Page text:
Higher incentives did not increase completion rates.
As for incentives, Lori’s research showed that panel points or gift cards/cash worked best, while a prize drawing or a copy of the survey findings had a negative correlation with completion rates. In our B2B studies when you might expect receiving the survey results to be attractive to participants, it still did not improve completion rates.
The value of the incentive was barely correlated with completion rates. Most likely, it has the most impact on whether or not a participant decides to click into the survey initially or not. Its effect fades after the participant has made the commitment to engage.
Lori’s examination also revealed that the more respondents we needed to complete the study, the more likely we were to see people drop out of the survey. This might be because larger sample sizes often require the use of more than one sampling source or it might be that by the time you get to a larger sample size, you have exhausted the “eager” survey takers and respondents may be, in general, more reluctant to complete a full survey.
Two factors that you might expect to have a positive correlation with participants completing surveys, did not.
Client masking was one of the factors, and the second was the number of ads included in surveys testing creative assets. We expected that more participants would complete when they knew who the survey was for, but Lori did not find an effect from masking or unmasking. It could still be affecting the likelihood of starting the survey or responses to the question, though. You should make the decision of whether or not to mask based on other factors and not worry about how it will impact completion rates.
With regard to the number of ads in a survey, we expected that more ads might have a negative correlation with completion rates as it adds to the work required, but there was zero correlation. It may be the participants enjoy reviewing ads, so unless the number gets too burdensome, it keeps them engaged in the survey. We had fewer studies with ads, too, so the correlation might change if we had a larger sample.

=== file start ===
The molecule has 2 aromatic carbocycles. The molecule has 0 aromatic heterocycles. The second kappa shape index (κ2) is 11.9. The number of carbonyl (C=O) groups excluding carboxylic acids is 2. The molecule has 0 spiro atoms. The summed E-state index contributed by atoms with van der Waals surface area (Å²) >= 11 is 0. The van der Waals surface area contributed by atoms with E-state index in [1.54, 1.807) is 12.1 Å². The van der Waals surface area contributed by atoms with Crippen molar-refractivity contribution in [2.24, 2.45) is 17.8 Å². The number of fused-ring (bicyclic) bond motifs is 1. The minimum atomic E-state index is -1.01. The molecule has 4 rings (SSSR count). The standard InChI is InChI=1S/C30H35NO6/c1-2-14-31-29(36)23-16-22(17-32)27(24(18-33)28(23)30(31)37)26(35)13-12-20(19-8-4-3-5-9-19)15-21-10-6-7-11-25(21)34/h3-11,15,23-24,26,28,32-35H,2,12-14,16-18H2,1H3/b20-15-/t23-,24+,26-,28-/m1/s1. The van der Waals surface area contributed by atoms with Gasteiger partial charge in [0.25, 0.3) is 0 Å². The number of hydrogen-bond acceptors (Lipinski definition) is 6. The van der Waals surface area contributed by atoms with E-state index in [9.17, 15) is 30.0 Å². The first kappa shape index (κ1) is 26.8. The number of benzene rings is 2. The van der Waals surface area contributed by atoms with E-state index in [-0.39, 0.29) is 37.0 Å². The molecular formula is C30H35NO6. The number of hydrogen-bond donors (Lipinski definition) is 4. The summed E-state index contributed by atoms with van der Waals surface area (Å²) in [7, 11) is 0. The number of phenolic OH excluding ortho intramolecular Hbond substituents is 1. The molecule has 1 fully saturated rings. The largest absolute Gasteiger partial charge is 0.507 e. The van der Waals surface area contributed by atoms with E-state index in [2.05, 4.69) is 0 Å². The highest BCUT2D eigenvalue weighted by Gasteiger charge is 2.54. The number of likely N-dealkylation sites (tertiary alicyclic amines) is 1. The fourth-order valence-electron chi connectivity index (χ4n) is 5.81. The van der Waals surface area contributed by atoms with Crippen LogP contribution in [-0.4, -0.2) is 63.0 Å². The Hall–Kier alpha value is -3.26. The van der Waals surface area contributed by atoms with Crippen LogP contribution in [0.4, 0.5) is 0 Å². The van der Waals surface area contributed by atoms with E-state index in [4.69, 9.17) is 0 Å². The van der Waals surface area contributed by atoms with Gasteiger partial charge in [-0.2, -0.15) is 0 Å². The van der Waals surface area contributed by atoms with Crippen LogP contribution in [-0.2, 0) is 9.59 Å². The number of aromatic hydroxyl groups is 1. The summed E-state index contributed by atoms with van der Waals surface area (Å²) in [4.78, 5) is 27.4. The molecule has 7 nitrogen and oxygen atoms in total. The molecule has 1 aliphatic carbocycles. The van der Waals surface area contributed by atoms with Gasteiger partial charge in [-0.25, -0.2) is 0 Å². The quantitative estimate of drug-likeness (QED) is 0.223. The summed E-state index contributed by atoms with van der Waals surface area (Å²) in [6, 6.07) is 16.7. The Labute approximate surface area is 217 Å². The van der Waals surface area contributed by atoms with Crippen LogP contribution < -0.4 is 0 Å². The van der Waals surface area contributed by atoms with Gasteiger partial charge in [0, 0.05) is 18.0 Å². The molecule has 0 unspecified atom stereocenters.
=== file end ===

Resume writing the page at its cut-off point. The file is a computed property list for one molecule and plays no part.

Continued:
While we will continue to monitor our studies’ completion rates and are also looking at factors that affect the rate clicking into a survey, we can recommend the following as best strategies for ensuring higher completion rates:
- Keep surveys under 14 minutes
- Minimize the use of open-ended questions and, whenever possible, turn those questions into fixed-response lists or a scale
- If using more complex or repetitive exercises within a survey, such as a Kano or a conjoint exercise, keep it to one exercise and reduce any additional survey questions to as few as possible
- Offer cash/gift card incentives for non-panel surveys
- Customer panel points if the survey is going to a panel
Remember to follow smart survey design practices, too, such as engaging and respecting your participants, using common language, making sure your questions are clear and unambiguous, avoiding bias in how a question is asked, and asking only relevant questions.
Looking for more participation from your customers or prospects in your research studies? Contact Linda Kuster at firstname.lastname@example.org or use our website contact form.